The term "parquet floors" sends shivers down the spine. Memories of dank, wood paneled walls mixed with thin, cheap, fake patterned wood floors, topped with sofas draped in orange and avocado green afghans. Too many of us have been scarred our own decorating sins or those of our parents and grandparents.
Photo: Architectural Digest
But parquet floors don't have to be that way; they've been around long before Starsky & Hutch started tackling would-be criminals and are currently experiencing a renaissance of sorts. It helps that most of the pictures of parquet flooring on Pinterest are found in Parisian apartments, because who doesn't want to copy that?
Real parquet floors, as opposed to the cheap fake stuff, originated in the 17th century and are designed with many different pieces of wood to create geometrical patterns. (Creating a floor with curved or rounded edges is called marquetry. Another blog post on that another time.) They can be made up of one type of wood for a monochromatic effect or can incorporate different spiecies and colors for a more dramatic look.
The first parquet floor was installed in the Palace of Versailles in the 1680s and the pattern remains one of the most popular flooring designs nearly 350 years after its creation. While parquet flooring was originally only installed in the most important European structures, today they're as fitting in a small, chic apartment as they are in countryside villas. We especially love the example of Parquet de Versailles found on the cover of Architectural Digest.
One of the most important aspects of creating an elegant parquet floor rather than a 1970s throwback is choosing the proper wood to work with. You should think about texture, color, as well as the overall aesthetic. The parquet floor in this hallway is the focal point of the room. No art on the walls, no rugs to cover up the pattern. It's simple and stunning.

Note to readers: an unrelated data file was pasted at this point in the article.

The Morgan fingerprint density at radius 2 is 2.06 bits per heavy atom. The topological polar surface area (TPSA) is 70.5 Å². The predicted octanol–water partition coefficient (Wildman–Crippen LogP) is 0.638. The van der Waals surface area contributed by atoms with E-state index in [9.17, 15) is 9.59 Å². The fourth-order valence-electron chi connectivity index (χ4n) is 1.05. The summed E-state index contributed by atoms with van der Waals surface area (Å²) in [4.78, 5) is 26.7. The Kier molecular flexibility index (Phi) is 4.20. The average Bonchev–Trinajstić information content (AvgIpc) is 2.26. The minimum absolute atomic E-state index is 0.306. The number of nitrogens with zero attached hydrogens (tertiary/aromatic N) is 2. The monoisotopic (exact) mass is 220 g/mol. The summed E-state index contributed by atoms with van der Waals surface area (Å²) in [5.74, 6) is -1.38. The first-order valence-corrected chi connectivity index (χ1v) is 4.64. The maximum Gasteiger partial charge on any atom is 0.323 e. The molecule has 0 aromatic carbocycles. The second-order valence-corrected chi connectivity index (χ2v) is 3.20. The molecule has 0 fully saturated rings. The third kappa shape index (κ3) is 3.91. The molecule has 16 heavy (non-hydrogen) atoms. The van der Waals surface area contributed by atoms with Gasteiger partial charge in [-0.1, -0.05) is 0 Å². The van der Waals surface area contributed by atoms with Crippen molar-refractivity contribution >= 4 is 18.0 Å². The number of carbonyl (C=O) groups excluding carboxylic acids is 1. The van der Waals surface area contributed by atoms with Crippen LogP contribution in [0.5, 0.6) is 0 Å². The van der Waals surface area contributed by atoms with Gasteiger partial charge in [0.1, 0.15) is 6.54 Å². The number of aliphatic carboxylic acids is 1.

Herringbone is probably the most well-known and popular parquet pattern. It's always a winner (when installed correctly) but paired with a painted center piece it becomes a showstopper. Again, who needs an area rug when you have a floor that looks this good?
This design, known as Parquet d' Aremberg, is quite intricate. Although sometimes installed with a mixture of light and dark woods, I prefer the balance of lighter monochromatic tones with such a heavily detailed pattern. Parquet d'Aremberg, along with Parque de Versailles and other intricate designs can be pieced together completely by hand or installed in square panels. Installing parquet flooring by hand allows the client to create a truly custom floor, but it can be quite expensive.
There are several reputable manufacturers who produce the panels, which are basically fitted together like a puzzle piece. It makes parquet flooring more affordable but clients are limited to the colors and patterns produced by the companies.
On a completely different note, there's this absolutely gorgeous and simple basketweave parquet. It's such a straightforward design that it could come off as boring, but it's perfect paired with ornate moulding and embellishments and sky-high ceilings. Notice that the wood itself is a medium brown with a good bit of texture and variation. I swoon!
You want to know the best part about parquet flooring? We know how to create it for you! If you live in Nashville, Brentwood, or the surrounding areas, and you'd like to give your hardwood floors a special touch, we'd love you to contact us! We're happy to discuss the many parquet flooring designs available, as well as wood species, colors, and all other details related to creating a beautiful custom floor. You can email us at firstname.lastname@example.org or call 615-416-9039 any time!